South Carolina's Aliyah Boston is not going to let anybody catch their breath this season. The 2022 Naismith Player of the Year and Defensive Player of the Year didn't slow down after leading her team to a national championship win last season. Instead, she made it a point to stay in shape and improve her game during the offseason, which is making a lot of people sweat in a very literal sense.
Boston partnered with Orangetheory Fitness to create her own custom workout called the "Shot Clock," which is an hour long, full-body routine released on Nov. 10 in studios across the nation. Boston said she put a lot of thought into the workout, and she used a lot of the exercises she has learned from her team's sports performance coach Molly Binetti -- the mastermind behind
"It took a lot of thinking because I had to really get into the details about certain exercises and what I was hoping people would get out of the workout, but I like the way it turned out," Boston told CBS Sports.
Binetti said Orangetheory did its research by contacting her a few months earlier to ask about Boston's training and favorite exercises. Eventually, Boston's agent and Orangetheory representatives pitched Boston the idea, and she loved it right away.
"I thought it was just such a cool idea being an athlete and Orangetheory being about fitness and empowering women," Boston said. "I think it helps a lot with everything. This is what I did during the offseason to get me in shape and get me fit, so I've been giving it to people and letting them try it."
An Orangetheory representative who knew I was writing this story asked if I wanted to try the class. I do have a figure skating background, but I am by no means at the same athletic level as Boston. My editor said it was "gutsy" that I wanted to try it, but we both loved the idea of getting a firsthand look. Was I nervous? Absolutely, but I was mostly excited to get a glimpse into what top-level basketball training looks like.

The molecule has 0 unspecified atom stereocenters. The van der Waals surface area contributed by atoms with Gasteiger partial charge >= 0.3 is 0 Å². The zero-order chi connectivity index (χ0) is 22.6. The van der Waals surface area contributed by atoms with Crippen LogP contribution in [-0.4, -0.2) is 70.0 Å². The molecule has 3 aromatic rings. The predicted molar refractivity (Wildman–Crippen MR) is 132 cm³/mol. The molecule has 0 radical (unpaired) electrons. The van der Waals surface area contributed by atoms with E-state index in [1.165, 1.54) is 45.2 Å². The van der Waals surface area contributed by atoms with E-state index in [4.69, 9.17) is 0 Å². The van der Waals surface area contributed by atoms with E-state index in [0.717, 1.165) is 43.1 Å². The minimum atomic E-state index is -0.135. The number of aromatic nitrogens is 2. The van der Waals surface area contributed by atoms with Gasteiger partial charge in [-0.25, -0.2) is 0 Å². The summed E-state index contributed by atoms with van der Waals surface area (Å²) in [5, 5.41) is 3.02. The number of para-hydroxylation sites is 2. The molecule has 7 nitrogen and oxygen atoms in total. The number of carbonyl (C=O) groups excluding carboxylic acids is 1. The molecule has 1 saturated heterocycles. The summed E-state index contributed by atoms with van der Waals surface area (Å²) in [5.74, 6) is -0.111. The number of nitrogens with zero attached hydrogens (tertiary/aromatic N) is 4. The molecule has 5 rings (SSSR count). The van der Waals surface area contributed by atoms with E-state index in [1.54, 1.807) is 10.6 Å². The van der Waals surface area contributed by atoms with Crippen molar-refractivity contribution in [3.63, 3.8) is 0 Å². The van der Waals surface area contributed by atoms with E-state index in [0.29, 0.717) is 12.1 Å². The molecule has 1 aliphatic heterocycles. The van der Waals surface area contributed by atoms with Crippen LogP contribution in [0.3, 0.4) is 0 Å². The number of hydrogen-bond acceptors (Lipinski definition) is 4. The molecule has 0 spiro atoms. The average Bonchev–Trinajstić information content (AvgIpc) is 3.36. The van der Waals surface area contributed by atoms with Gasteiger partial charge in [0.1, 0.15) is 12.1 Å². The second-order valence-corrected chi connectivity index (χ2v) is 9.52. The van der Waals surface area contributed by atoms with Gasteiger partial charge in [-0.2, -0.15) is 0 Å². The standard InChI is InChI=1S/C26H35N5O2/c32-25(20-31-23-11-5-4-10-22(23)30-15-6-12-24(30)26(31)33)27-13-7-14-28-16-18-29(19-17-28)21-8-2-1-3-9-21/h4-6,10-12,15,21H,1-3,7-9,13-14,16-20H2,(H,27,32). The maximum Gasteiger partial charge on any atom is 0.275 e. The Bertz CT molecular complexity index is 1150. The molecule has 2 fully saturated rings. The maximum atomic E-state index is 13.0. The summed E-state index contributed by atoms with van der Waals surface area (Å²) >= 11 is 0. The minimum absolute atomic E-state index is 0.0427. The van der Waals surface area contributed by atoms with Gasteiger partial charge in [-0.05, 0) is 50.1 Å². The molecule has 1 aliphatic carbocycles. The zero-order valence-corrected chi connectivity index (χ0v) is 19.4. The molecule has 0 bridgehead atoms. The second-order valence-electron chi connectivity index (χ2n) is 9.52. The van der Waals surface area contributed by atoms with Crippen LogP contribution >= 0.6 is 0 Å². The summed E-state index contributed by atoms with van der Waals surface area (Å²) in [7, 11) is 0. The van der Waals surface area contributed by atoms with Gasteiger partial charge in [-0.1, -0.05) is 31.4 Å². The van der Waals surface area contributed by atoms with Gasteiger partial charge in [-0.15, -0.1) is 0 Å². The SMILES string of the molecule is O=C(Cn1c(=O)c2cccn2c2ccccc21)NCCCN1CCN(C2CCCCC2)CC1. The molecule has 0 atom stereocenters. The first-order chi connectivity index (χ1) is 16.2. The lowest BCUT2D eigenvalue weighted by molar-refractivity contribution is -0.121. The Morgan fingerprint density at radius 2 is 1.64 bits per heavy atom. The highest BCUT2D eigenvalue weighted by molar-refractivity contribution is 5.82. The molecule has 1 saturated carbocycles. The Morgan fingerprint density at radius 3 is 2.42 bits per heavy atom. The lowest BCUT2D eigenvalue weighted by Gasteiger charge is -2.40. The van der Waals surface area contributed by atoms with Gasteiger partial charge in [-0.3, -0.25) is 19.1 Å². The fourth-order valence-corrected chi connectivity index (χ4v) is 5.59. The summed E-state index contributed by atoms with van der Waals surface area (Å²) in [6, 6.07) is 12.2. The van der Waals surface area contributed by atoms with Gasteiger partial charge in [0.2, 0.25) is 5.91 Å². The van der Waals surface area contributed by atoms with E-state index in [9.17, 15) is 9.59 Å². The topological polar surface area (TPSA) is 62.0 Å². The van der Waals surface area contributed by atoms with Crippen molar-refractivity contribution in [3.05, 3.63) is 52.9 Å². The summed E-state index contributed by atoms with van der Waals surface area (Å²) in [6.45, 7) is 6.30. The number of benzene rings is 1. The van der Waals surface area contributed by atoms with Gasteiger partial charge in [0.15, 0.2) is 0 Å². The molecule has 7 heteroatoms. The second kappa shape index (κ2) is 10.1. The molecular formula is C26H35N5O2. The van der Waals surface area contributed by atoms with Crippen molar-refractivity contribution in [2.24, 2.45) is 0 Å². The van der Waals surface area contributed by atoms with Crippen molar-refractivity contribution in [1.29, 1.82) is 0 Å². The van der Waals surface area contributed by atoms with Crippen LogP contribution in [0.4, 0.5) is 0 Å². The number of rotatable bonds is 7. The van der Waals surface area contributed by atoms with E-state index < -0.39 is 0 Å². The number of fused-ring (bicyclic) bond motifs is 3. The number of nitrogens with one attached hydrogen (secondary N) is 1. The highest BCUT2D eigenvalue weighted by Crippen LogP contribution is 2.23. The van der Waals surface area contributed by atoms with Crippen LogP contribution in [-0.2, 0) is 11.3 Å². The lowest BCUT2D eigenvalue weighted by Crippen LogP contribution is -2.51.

Boston is not going around teaching each class across the nation, but she is shown on the screens demonstrating exercises while an an instructor wearing a headset tells you what to do next. She also came up with the playlist that perfectly fits each stage of the workout. It starts out with some slower beats during the warmup and floor exercises. As the difficulty picks up, so does the music. Jumping side to side while T.I.'s "Bring Em Out" blasts through the speakers makes you feel like you're about to go out and register a triple-double.
People in my class were all different ages and skill levels. I was the only first-timer at Orangetheory, but everyone was very welcoming. As Boston said, there really is a little bit of everything -- rowing, treadmills, lifting and even some partner exercises with medicine balls to keep each other motivated. The partner work had to be included as unity is something South Carolina coach Dawn Staley constantly preaches.
The format of the class is different from a regular training session for the Gamecocks, but a lot of the exercises they use were incorporated.